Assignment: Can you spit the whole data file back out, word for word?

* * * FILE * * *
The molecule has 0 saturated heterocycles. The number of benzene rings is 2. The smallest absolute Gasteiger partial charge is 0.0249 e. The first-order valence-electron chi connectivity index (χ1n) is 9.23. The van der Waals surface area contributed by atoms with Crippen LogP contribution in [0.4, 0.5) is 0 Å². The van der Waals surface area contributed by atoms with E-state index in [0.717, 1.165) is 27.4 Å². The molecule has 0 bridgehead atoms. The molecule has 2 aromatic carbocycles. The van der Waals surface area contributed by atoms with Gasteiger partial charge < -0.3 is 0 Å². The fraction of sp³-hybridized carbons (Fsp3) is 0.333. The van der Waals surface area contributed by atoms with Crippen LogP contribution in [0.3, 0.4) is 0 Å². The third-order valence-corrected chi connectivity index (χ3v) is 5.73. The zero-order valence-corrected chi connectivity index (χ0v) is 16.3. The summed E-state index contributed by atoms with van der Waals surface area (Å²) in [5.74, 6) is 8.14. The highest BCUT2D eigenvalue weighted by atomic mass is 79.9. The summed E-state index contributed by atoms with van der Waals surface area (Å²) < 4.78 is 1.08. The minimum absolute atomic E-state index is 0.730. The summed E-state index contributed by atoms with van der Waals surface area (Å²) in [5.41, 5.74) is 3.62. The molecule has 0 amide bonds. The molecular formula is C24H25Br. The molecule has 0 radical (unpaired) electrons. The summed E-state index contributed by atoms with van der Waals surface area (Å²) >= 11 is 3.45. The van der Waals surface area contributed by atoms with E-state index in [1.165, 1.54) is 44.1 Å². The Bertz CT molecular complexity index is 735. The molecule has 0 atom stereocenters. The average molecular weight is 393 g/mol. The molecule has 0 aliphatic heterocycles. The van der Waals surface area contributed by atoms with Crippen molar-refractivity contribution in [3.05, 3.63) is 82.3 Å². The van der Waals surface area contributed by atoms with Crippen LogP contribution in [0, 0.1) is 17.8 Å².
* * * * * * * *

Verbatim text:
The molecule has 0 saturated heterocycles. The number of benzene rings is 2. The smallest absolute Gasteiger partial charge is 0.0249 e. The first-order valence-electron chi connectivity index (χ1n) is 9.23. The van der Waals surface area contributed by atoms with Crippen LogP contribution in [0.4, 0.5) is 0 Å². The van der Waals surface area contributed by atoms with E-state index in [0.717, 1.165) is 27.4 Å². The molecule has 0 bridgehead atoms. The molecule has 2 aromatic carbocycles. The van der Waals surface area contributed by atoms with Gasteiger partial charge < -0.3 is 0 Å². The fraction of sp³-hybridized carbons (Fsp3) is 0.333. The van der Waals surface area contributed by atoms with Crippen LogP contribution in [0.3, 0.4) is 0 Å². The third-order valence-corrected chi connectivity index (χ3v) is 5.73. The zero-order valence-corrected chi connectivity index (χ0v) is 16.3. The summed E-state index contributed by atoms with van der Waals surface area (Å²) in [5.74, 6) is 8.14. The highest BCUT2D eigenvalue weighted by atomic mass is 79.9. The summed E-state index contributed by atoms with van der Waals surface area (Å²) < 4.78 is 1.08. The minimum absolute atomic E-state index is 0.730. The summed E-state index contributed by atoms with van der Waals surface area (Å²) in [5.41, 5.74) is 3.62. The molecule has 0 amide bonds. The molecular formula is C24H25Br. The molecule has 0 radical (unpaired) electrons. The summed E-state index contributed by atoms with van der Waals surface area (Å²) >= 11 is 3.45. The van der Waals surface area contributed by atoms with E-state index in [1.165, 1.54) is 44.1 Å². The Bertz CT molecular complexity index is 735. The molecule has 0 atom stereocenters. The average molecular weight is 393 g/mol. The molecule has 0 aliphatic heterocycles. The van der Waals surface area contributed by atoms with Crippen molar-refractivity contribution in [3.05, 3.63) is 82.3 Å². The van der Waals surface area contributed by atoms with Crippen LogP contribution in [0, 0.1) is 17.8 Å².